“What do we want the men and women who work with us to say when we are no longer there? That we were more driven to succeed than anyone around us, or that we stopped to ask if a sick child had gotten better, and stayed a moment, there, to trade a word of friendship.”

In the wake of his death, a list of life’s lessons learned by Bush is worth remembering. 1. Don’t get down when your life takes a bad turn. Out of adversity comes challenge and often success. 2. Don’t blame others for your setbacks. 3. When things go well, always give credit to others. 4. Don’t talk all the time. Listen to your friends and mentors and learn from them. 5. Don’t brag about yourself. Let others point out your virtues, your strong points. 6. Give someone else a hand. When a friend is hurting show that friend you care. 7. Nobody likes an overbearing big shot. 8. As you succeed, be kind to people. Thank those who help you along the way. 9. Don’t be afraid to shed a tear when your heart is broken because a friend is hurting. 10. Say your prayers!

One did not need to share his political leanings to marvel at his magnanimity and genteel demeanor. Those close to him testify to his overwhelming charm, curiosity, and decency. 

At a Christmas concert nearly two decades ago, President Bush raised his hand to receive a packet during an appeal to become a personal sponsor for a foreign child in need. “I want one,” said Bush, recalled Wess Stafford, the president emeritus of Compassion International. Two weeks later, Bush began writing to a seven-year-old boy named Timothy in the Philippines.

Stafford knew the sponsorship had to be kept secret. “For his own security, this little boy must not know that his sponsor was the President of the United States,” recalled Stafford in a Facebook post. They used an alias (George Herbert) and carefully censored the letters so no clues were given. The former president encouraged the young boy to love and respect the people around him. Little Timothy and Bush even exchanged hand-drawn pictures.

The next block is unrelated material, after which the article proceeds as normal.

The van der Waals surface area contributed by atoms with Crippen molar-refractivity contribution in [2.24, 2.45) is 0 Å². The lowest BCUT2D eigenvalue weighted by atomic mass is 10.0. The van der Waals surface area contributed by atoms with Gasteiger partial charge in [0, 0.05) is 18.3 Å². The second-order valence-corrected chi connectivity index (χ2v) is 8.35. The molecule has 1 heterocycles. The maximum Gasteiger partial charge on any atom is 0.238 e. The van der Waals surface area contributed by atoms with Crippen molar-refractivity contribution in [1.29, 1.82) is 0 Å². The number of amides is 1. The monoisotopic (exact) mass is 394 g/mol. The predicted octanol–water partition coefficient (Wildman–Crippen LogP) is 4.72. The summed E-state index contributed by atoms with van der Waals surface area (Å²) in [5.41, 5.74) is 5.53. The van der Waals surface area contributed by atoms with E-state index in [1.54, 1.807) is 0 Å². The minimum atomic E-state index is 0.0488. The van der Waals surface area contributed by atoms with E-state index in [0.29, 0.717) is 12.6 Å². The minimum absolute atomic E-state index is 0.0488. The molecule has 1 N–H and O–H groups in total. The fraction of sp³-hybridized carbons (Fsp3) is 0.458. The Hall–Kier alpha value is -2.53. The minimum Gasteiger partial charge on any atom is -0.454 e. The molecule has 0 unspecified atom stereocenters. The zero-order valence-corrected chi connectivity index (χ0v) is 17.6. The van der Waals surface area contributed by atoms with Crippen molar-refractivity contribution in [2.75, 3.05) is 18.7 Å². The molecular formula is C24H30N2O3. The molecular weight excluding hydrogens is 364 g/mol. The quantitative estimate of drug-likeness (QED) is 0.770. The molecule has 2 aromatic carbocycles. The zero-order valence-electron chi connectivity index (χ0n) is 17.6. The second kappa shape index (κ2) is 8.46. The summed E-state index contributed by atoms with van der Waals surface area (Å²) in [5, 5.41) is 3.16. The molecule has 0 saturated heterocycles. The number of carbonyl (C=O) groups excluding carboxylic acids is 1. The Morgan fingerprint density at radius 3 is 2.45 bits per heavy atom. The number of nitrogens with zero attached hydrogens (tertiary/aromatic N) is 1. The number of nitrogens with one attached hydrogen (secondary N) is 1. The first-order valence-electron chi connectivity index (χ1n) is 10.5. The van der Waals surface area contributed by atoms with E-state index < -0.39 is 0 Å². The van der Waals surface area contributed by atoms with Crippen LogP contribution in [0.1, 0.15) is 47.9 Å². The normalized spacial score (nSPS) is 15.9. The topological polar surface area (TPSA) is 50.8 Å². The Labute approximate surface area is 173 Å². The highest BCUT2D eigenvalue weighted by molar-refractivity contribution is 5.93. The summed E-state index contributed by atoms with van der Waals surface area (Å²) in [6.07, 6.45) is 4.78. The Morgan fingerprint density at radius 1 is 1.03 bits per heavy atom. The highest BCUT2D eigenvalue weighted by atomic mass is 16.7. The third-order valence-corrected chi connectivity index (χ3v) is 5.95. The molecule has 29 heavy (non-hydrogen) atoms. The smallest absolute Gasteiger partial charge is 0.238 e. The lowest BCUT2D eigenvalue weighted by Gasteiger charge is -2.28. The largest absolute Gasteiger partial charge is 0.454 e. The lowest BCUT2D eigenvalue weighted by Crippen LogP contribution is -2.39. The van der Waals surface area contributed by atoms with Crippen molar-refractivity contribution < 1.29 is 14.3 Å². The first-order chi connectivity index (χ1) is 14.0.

It did not take long before Bush fudged the rules. It began, according to Stafford, with a picture of his dog: “This is my dog Millie … she knows many famous people!” Of course, the English Springer Spaniel had become world famous during his tenure at the White House with the Bush family.

Another big hint of his identity was shared with young Timothy when Bush wrote during the administration of his son, President George W. Bush (43): “This year for Christmas we are going to celebrate with my son, at his house … he lives in a big White House!”

Stafford was able to later tell President George W. Bush about his father’s loving antics. The younger Bush teared up, smiled, and said, “Yup, that’s my daddy!”

As leader of the free world, George H.W. Bush knew great triumph. He also knew tremendous heartbreak. He was shot out of the air in war and lost two crew mates in the process, survived the death of a child as a young father, and lost the presidency of the United States. His resilience and faith, however, tethered him to hope. “Be strong,” Bush wrote in his diary after his election defeat. “Be kind, be generous of spirit, be understanding, let people know how grateful you are, don’t get even, comfort the ones I’ve hurt and let down, say your prayers and ask for God’s understanding and strength, finish with a smile and with some gusto, do what’s right and finish strong.” 

Fittingly, Bush’s pastor at St. Martin’s, called us to find inspiration in Bush’s virtues. “Some have said in the last few days, ‘this is the end of an era.’ But it doesn’t have to be,” Levenson said. “Perhaps it’s an invitation to fill the hole that has been left behind.”

At his passing, we gratefully return to the Book of Common Prayer: “Into your hands, O merciful Savior, we commend your servant George.Acknowledge, we humbly beseech you, a sheep of your own fold, a lamb of your own flock, a sinner of your own redeeming. Receive him into the arms of your mercy, into the blessed rest of everlasting peace, and into the glorious company of the saints in light.”